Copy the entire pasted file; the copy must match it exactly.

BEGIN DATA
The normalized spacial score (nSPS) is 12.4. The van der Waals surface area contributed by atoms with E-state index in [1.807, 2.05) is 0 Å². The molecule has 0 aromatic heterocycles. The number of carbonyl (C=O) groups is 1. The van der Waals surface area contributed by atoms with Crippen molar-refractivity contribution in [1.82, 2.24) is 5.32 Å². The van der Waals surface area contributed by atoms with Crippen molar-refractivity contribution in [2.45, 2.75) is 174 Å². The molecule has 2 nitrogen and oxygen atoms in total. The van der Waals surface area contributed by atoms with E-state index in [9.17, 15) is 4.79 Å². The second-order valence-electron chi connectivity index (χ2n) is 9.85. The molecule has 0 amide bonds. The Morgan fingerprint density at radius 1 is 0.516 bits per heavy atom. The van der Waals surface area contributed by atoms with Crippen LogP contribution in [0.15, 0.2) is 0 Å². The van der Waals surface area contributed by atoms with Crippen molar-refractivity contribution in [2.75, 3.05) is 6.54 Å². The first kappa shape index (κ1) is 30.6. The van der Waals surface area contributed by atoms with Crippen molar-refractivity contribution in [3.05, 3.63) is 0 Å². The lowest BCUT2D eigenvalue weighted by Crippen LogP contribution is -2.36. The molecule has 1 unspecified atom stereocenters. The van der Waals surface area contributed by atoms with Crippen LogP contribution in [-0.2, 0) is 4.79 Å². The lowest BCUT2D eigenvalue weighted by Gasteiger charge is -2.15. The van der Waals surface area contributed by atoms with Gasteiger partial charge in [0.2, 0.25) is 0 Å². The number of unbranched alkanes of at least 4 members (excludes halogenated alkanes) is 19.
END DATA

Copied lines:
The normalized spacial score (nSPS) is 12.4. The van der Waals surface area contributed by atoms with E-state index in [1.807, 2.05) is 0 Å². The molecule has 0 aromatic heterocycles. The number of carbonyl (C=O) groups is 1. The van der Waals surface area contributed by atoms with Crippen molar-refractivity contribution in [1.82, 2.24) is 5.32 Å². The van der Waals surface area contributed by atoms with Crippen molar-refractivity contribution in [2.45, 2.75) is 174 Å². The molecule has 2 nitrogen and oxygen atoms in total. The van der Waals surface area contributed by atoms with E-state index in [9.17, 15) is 4.79 Å². The second-order valence-electron chi connectivity index (χ2n) is 9.85. The molecule has 0 amide bonds. The Morgan fingerprint density at radius 1 is 0.516 bits per heavy atom. The van der Waals surface area contributed by atoms with Crippen LogP contribution in [0.15, 0.2) is 0 Å². The van der Waals surface area contributed by atoms with Crippen molar-refractivity contribution in [2.75, 3.05) is 6.54 Å². The first kappa shape index (κ1) is 30.6. The van der Waals surface area contributed by atoms with Crippen molar-refractivity contribution in [3.05, 3.63) is 0 Å². The lowest BCUT2D eigenvalue weighted by Crippen LogP contribution is -2.36. The molecule has 1 unspecified atom stereocenters. The van der Waals surface area contributed by atoms with Crippen LogP contribution in [-0.2, 0) is 4.79 Å². The lowest BCUT2D eigenvalue weighted by Gasteiger charge is -2.15. The van der Waals surface area contributed by atoms with Gasteiger partial charge in [0.2, 0.25) is 0 Å². The number of unbranched alkanes of at least 4 members (excludes halogenated alkanes) is 19.